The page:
EPA also sets standards on treatment techniques such as disinfection and filtration, Lead and Copper detection, and the use of pure treatment chemicals. The EPA always considers the best possible treatment technique to provide the public its potable safe drinking water.
Corrosive water contains toxic metals that need to be removed because it can cause great damage to public health, such as lead, copper, zinc, and other metals. Today, consumers don’t easily understand the potential of lead as one of the water contaminants that are a health hazard.
They usually think that public water is already treated, so they assumed that it’s safe enough already. The truth is that lead can still be a threat during public distribution through its piping system.
Lead contamination can cause lead poisoning that is most dangerous most especially to children. Too much lead exposure can deeply affect the body. It may lead to greater damage to some major organs of the body, such as the brain, kidney, and bones.
The problem of lead exposure nowadays is that it can’t be controlled easily. It is because of the poor public distribution of water to your homes. There are some primary treatments available for lead removal. One of them is corrosion control and piping updating or checkup and not to mention the use of suitable purification and filtration system in your homes.
Water is being measured by two standards set by EPA. The maximum contaminant level (MCL) and the maximum contaminant level goal (MCLG). The maximum contaminant level is the maximum concentration of a chemical allowed in public drinking water systems. MCLG should be normally as close as the maximum contaminants level goal.
This safe drinking water act was updated and amended last May 9, 2016. It was passed as the Safe Drinking Water Act Improved Compliance Awareness Act.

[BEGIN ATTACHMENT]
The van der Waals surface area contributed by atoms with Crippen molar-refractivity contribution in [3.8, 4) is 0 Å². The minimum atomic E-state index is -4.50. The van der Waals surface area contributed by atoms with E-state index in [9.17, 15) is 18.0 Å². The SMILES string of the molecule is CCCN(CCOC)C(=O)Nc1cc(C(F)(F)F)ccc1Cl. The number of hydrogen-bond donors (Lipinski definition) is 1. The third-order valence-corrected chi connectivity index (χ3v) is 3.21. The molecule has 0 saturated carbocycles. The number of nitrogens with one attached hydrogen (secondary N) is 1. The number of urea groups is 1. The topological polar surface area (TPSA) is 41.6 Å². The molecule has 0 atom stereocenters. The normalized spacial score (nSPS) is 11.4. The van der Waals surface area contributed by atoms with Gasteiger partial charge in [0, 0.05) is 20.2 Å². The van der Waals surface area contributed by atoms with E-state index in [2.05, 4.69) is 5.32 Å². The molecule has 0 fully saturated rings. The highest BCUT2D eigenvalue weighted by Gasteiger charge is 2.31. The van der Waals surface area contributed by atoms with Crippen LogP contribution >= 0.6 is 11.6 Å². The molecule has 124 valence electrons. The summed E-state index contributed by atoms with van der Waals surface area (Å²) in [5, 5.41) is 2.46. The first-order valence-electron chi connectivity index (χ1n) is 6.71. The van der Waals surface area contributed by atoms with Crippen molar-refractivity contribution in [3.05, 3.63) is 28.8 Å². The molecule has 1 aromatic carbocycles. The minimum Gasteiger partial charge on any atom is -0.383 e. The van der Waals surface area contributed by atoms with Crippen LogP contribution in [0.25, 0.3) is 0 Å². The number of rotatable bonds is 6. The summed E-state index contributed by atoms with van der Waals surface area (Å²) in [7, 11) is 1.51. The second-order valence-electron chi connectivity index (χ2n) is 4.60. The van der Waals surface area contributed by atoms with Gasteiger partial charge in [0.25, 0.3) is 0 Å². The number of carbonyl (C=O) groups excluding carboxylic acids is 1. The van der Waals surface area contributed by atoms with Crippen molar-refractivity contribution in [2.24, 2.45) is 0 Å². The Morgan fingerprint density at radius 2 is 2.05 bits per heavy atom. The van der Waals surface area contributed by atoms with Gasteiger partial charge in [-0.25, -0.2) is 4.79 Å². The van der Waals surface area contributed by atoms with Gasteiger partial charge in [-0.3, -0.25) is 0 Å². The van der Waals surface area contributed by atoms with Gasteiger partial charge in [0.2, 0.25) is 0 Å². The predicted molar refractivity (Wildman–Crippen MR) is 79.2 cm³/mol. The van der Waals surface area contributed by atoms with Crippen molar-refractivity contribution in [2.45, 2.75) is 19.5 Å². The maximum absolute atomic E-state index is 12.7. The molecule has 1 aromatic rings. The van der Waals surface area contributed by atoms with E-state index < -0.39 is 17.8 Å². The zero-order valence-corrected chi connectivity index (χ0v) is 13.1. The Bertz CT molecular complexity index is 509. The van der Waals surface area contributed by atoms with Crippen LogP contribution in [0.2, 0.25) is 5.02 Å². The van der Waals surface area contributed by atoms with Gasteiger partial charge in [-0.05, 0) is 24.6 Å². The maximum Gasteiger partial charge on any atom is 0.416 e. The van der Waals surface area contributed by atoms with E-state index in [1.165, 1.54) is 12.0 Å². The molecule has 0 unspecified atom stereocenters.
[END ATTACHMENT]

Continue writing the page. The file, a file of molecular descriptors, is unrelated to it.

This act controls and requires the public water systems to notify the public about lead contaminant levels that exceed the national primary drinking water regulation limit. It is EPA’s responsibility to notify or give awareness on violations of the states or the public water system if they’ve reached an excessive lead level.
An amended act 2016, lead-free plumbing requirements are considered as one of those primary water regulations already. They give importance to lead contamination and other metals which are not specified and given importance on the original safe drinking water act of 1974.
The federal drinking water standards are consistent or organized into six important groups: microorganisms, disinfectants, disinfection byproducts, inorganic and organic chemicals, and radionuclides.
This act was made to ensure the distribution of safe public drinking water. SDWA is considered principal federal law to ensure public safe drinking water. Under this act, the environmental protection agency set standards for water quality and see that it is being implemented throughout the states, localities, and even with those water distributors or suppliers.
The act covers all public water systems, but it doesn’t cover private wells and bottled water, too, because bottled waters are covered by food and drug administration.
Lastly, for EPA’s monitoring, compliance and enforcement, The SDWA still requires them to identify some of those unregulated contaminants that may still be found in public drinking water that needs or requires regulation.
So, in the end, it is still wise to consider the use of suitable and perfect purification or filtration system at home.